I was looking up the Ten Commandments in Deuteronomy 5 for Anna, and as I was reading through them, I stopped at number four: “Observe the Sabbath day by keeping it holy, as the Lord your God has commanded you. Six days you shall labour and do all your work, but the seventh day is a Sabbath to the Lord your God. On it you shall not do any work, neither you, nor your son or daughter, nor your manservant or maidservant, nor your ox, your donkey or any of your animals, nor the alien within your gates, so that your manservant and maidservant may rest, as you do.” (Deut 5:12-14)
Instantly it made me think about the concept of Sabbath, a day of rest and how challenging I find it to even have a morning of Sabbath, let alone a whole day! Western culture doesn’t cater toward much genuine rest. Our weeks are jam-packed with school, work, extracurricular activities and ironically, the weekends can be equally if not more busy than the weekdays with errands, birthday parties, homework, more activities and church. So when are we supposed to have a Sabbath rest?
Certainly I am no expert but I am trying to recognise the Holy Spirit’s calm nudge of my heart when it is time for me to take a rest. There are particular weeks, like half term with kids off school, that I know can’t practically have much rest in them. But within normal routine, I have a morning window of three hours while both kids are at school. The temptation is to whizz around the house at lightning speed, cleaning up last night’s dishes, general house cleaning, and work on my never ending laundry pile. I can accomplish tasks twice as fast when I’m on my own! Then there’s shopping, catching up with mum friends, writing, time with God and exercise. There are so many things I’d like to accomplish in that window of time!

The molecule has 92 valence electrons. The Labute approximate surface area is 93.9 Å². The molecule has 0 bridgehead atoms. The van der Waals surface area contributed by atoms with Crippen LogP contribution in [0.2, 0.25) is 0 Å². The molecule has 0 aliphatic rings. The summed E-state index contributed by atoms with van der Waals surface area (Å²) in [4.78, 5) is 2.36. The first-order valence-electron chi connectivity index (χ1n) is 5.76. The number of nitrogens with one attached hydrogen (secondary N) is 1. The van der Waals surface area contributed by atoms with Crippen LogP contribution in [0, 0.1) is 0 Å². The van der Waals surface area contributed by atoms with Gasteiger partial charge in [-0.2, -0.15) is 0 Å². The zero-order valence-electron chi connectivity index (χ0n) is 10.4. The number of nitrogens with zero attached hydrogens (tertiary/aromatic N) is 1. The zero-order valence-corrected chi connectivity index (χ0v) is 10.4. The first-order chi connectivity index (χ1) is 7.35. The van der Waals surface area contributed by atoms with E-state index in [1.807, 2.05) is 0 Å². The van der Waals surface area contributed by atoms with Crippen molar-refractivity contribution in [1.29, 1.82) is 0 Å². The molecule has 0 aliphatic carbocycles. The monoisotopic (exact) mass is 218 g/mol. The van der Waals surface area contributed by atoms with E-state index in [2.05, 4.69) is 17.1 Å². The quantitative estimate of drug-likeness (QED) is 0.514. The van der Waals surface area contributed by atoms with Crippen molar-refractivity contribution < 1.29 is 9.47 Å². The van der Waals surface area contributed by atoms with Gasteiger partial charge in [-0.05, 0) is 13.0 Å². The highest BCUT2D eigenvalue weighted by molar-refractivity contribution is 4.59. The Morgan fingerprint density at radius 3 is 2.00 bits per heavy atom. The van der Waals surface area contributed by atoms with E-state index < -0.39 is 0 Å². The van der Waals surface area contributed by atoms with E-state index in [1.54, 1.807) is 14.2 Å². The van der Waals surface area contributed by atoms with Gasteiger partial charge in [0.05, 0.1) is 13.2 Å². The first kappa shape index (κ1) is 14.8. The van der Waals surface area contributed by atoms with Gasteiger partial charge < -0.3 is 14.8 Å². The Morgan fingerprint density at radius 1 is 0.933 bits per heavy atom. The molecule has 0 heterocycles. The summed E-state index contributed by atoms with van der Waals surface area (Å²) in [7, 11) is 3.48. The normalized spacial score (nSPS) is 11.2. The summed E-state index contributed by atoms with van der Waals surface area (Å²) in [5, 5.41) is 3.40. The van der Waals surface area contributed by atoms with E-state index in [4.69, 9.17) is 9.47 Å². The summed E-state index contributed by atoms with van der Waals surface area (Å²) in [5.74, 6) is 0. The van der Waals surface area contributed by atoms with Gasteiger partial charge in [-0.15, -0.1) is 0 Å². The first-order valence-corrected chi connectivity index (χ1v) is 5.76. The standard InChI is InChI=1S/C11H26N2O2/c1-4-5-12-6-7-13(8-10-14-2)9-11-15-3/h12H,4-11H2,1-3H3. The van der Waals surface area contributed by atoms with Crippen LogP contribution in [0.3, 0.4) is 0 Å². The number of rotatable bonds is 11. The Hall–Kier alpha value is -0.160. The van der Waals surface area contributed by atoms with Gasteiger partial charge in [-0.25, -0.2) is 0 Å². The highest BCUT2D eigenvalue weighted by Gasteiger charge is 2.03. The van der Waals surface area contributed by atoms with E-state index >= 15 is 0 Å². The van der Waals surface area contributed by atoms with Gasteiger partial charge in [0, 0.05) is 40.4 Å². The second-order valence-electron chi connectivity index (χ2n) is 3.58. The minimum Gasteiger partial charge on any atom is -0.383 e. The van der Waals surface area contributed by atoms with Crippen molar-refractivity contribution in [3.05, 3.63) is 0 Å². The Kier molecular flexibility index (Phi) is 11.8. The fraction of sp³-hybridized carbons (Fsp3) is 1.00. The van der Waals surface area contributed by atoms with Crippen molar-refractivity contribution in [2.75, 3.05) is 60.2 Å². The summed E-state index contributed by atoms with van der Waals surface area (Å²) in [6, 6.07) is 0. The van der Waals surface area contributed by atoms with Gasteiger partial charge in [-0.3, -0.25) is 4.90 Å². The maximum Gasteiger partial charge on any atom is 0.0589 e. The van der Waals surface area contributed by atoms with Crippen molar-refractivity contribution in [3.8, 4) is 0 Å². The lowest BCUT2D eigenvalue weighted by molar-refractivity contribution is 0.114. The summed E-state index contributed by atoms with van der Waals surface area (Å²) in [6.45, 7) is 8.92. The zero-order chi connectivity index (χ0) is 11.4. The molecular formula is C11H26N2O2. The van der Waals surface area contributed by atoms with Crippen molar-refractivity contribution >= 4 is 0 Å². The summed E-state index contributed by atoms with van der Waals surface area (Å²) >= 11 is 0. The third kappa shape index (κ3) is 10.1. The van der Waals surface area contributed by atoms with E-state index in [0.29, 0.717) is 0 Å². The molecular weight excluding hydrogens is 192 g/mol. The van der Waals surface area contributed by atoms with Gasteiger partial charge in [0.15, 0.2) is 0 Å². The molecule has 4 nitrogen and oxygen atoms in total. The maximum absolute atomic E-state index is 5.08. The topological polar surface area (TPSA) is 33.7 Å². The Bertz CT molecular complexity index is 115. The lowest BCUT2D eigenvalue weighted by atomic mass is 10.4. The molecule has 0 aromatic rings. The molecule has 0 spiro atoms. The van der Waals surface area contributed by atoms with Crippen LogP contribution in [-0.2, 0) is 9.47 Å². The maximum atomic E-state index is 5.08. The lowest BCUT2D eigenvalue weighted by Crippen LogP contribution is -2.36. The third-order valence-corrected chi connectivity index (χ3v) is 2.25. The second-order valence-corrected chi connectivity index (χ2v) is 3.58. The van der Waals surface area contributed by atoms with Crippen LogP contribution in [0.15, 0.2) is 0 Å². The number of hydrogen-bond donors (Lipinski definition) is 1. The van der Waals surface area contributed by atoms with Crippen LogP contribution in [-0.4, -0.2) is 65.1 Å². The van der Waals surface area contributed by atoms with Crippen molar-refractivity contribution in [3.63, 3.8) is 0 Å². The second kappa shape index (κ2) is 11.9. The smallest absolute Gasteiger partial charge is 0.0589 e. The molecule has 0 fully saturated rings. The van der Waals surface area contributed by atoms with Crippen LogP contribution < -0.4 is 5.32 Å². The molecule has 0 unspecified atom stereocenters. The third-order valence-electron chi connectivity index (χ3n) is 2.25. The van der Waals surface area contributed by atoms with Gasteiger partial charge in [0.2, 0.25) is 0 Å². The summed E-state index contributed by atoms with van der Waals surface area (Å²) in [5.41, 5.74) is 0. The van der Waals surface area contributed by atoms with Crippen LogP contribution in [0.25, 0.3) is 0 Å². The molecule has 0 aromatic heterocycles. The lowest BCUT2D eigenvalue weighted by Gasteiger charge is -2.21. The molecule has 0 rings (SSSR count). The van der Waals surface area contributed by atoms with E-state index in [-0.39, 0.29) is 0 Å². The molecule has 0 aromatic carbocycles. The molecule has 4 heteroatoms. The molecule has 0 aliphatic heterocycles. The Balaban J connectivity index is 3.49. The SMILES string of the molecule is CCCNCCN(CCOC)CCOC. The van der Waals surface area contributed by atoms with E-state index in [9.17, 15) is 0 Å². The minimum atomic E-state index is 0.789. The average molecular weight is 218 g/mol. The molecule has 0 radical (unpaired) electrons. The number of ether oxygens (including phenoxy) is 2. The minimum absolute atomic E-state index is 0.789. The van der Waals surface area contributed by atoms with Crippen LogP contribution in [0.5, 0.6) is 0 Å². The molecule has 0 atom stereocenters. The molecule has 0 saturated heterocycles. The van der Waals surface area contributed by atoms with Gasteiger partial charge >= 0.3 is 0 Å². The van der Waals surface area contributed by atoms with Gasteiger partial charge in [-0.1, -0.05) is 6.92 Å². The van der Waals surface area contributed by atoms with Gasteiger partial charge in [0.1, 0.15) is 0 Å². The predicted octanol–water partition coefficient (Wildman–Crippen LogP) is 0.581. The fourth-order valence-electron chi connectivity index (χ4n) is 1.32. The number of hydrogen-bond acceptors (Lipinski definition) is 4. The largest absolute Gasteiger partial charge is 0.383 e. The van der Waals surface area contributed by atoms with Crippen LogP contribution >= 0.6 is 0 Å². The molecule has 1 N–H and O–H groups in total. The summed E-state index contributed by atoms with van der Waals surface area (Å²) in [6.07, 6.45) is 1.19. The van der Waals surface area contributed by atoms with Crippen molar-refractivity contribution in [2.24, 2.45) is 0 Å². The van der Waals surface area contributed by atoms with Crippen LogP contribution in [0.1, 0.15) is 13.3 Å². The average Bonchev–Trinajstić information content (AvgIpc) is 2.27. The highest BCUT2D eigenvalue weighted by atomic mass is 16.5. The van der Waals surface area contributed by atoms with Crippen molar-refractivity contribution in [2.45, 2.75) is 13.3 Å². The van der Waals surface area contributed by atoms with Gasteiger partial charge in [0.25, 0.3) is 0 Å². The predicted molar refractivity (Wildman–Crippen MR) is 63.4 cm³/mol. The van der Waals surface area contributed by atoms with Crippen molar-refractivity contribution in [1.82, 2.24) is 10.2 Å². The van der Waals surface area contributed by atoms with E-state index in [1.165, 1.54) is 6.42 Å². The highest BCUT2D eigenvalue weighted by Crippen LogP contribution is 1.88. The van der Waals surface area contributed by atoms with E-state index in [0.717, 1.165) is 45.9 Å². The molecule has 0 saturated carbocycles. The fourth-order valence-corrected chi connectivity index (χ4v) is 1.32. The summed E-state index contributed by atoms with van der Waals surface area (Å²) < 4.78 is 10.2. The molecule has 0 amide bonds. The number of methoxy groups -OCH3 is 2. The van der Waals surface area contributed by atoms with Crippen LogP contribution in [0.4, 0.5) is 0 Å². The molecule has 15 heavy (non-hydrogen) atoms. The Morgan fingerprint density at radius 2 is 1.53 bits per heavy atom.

Modern culture says to “stay busy” as that’s how we find purpose, meaning, and a sense of achievement with how productive we can be. Like many, I love staying busy and doing lots of things, yet I cannot deny the still small voice from the Holy Spirit whispering regularly, “Slow down… Be still for a while.”
As Luke’s trains and tracks are currently spread all over our front room floor, and remnants of biscuit crumbs from Anna are sprinkled over my sofa, I am choosing to rest. To sip my tea, ignoring the mess of daily life, and instead inviting the Holy Spirit to be here with me. To soak in the presence of the living God and without words from my lips, I’m learning to enjoy the quiet silence as I wait on His words or meditate on a Bible verse.
This last week, my parents who live in Northern California, were without electricity for three days due to the California wildfires. My best friend Britt and her husband Ben and many others in Sonoma County were forced to evacuate their homes with threats from the Kincade Fire, which has burnt 77,000 acres of land already. The power is back on for now and Britt and Ben have returned home, but in those three days, it made me realise how faraway I am geographically to help in any sort of practical way. But the one thing I could do was to pray. My prayers for my loved ones, for a stillness of wind, for safety of the firefighters and all families evacuating, were lifted to God Almighty.
From extreme weather disasters, violence, terrorism, political uncertainty with Brexit and beyond, and so much negativity woven throughout the stories on all forms of media news coverage, I am convinced that more of us need to make time to be quiet before the Lord and lift all of our broken world up to Him. To be faithful to pray and spend time trying to be observant to the brokenness and hurt in our own communities and be advocates for Jesus’ gift of hope.
Realistically, most of us don’t have schedules where it’s possible to have a full day of Sabbath rest. So whatever window of time you do have, I challenge myself and you to use it wisely. Let’s purposefully leave space in our schedules for moments of Sabbath. Maybe it’s when you first wake up or right before you go to bed or perhaps it’s fifteen minutes before you collect kids from school or on your train commute home, but whatever small window of time you do have, be ready to make it a worthwhile moment.
Let’s do this journey toward Sabbath together.